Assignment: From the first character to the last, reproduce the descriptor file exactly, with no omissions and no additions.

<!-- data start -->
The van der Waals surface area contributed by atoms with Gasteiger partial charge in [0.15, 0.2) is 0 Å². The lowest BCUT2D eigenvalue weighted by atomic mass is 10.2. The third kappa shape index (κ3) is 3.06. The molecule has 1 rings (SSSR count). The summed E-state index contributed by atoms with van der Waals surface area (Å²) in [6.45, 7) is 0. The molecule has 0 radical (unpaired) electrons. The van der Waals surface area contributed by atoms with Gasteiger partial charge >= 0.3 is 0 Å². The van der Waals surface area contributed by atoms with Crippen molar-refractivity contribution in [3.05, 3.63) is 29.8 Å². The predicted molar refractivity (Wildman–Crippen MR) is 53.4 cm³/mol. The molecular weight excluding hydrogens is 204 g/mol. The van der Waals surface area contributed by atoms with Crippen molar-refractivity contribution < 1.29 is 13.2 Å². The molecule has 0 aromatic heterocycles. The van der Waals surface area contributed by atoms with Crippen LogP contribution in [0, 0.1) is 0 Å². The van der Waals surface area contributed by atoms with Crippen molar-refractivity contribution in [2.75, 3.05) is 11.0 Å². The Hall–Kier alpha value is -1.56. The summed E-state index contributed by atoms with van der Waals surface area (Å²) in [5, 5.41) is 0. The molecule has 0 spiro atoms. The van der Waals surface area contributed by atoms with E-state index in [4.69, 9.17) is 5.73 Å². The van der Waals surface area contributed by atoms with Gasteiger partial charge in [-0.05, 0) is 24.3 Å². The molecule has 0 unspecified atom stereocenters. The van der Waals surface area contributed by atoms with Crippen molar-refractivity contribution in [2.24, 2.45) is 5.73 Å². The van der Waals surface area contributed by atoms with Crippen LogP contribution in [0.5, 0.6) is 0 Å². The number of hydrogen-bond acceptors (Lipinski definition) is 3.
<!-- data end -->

The van der Waals surface area contributed by atoms with Gasteiger partial charge in [0.15, 0.2) is 0 Å². The lowest BCUT2D eigenvalue weighted by atomic mass is 10.2. The third kappa shape index (κ3) is 3.06. The molecule has 1 rings (SSSR count). The summed E-state index contributed by atoms with van der Waals surface area (Å²) in [6.45, 7) is 0. The molecule has 0 radical (unpaired) electrons. The van der Waals surface area contributed by atoms with Gasteiger partial charge >= 0.3 is 0 Å². The van der Waals surface area contributed by atoms with Crippen molar-refractivity contribution in [3.05, 3.63) is 29.8 Å². The predicted molar refractivity (Wildman–Crippen MR) is 53.4 cm³/mol. The molecular weight excluding hydrogens is 204 g/mol. The van der Waals surface area contributed by atoms with Crippen molar-refractivity contribution < 1.29 is 13.2 Å². The molecule has 0 aromatic heterocycles. The van der Waals surface area contributed by atoms with Crippen LogP contribution in [0, 0.1) is 0 Å². The van der Waals surface area contributed by atoms with Crippen molar-refractivity contribution in [2.75, 3.05) is 11.0 Å². The Hall–Kier alpha value is -1.56. The summed E-state index contributed by atoms with van der Waals surface area (Å²) in [5, 5.41) is 0. The molecule has 0 spiro atoms. The van der Waals surface area contributed by atoms with E-state index in [4.69, 9.17) is 5.73 Å². The van der Waals surface area contributed by atoms with Gasteiger partial charge in [-0.05, 0) is 24.3 Å². The molecule has 0 unspecified atom stereocenters. The van der Waals surface area contributed by atoms with Crippen molar-refractivity contribution in [2.24, 2.45) is 5.73 Å². The van der Waals surface area contributed by atoms with Crippen LogP contribution in [0.5, 0.6) is 0 Å². The number of hydrogen-bond acceptors (Lipinski definition) is 3.